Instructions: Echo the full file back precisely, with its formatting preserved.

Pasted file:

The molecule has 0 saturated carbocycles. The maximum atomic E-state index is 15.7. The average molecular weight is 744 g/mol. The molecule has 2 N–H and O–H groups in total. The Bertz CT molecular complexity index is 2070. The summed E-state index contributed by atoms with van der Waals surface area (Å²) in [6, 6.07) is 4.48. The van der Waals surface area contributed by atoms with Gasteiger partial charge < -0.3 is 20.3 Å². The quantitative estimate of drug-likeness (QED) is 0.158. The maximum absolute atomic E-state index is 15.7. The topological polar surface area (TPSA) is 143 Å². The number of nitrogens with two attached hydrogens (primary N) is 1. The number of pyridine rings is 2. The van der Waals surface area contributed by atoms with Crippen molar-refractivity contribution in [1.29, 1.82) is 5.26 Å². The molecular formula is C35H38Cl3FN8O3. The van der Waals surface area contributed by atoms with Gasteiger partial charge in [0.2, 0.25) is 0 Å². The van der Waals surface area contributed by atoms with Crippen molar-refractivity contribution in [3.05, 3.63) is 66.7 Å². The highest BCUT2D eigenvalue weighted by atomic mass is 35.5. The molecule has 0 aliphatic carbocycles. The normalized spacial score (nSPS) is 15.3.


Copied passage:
The molecule has 0 saturated carbocycles. The maximum atomic E-state index is 15.7. The average molecular weight is 744 g/mol. The molecule has 2 N–H and O–H groups in total. The Bertz CT molecular complexity index is 2070. The summed E-state index contributed by atoms with van der Waals surface area (Å²) in [6, 6.07) is 4.48. The van der Waals surface area contributed by atoms with Gasteiger partial charge < -0.3 is 20.3 Å². The quantitative estimate of drug-likeness (QED) is 0.158. The maximum absolute atomic E-state index is 15.7. The topological polar surface area (TPSA) is 143 Å². The number of nitrogens with two attached hydrogens (primary N) is 1. The number of pyridine rings is 2. The van der Waals surface area contributed by atoms with Crippen molar-refractivity contribution in [1.29, 1.82) is 5.26 Å². The molecular formula is C35H38Cl3FN8O3. The van der Waals surface area contributed by atoms with Gasteiger partial charge in [0.2, 0.25) is 0 Å². The van der Waals surface area contributed by atoms with Crippen molar-refractivity contribution in [3.05, 3.63) is 66.7 Å². The highest BCUT2D eigenvalue weighted by atomic mass is 35.5. The molecule has 0 aliphatic carbocycles. The normalized spacial score (nSPS) is 15.3.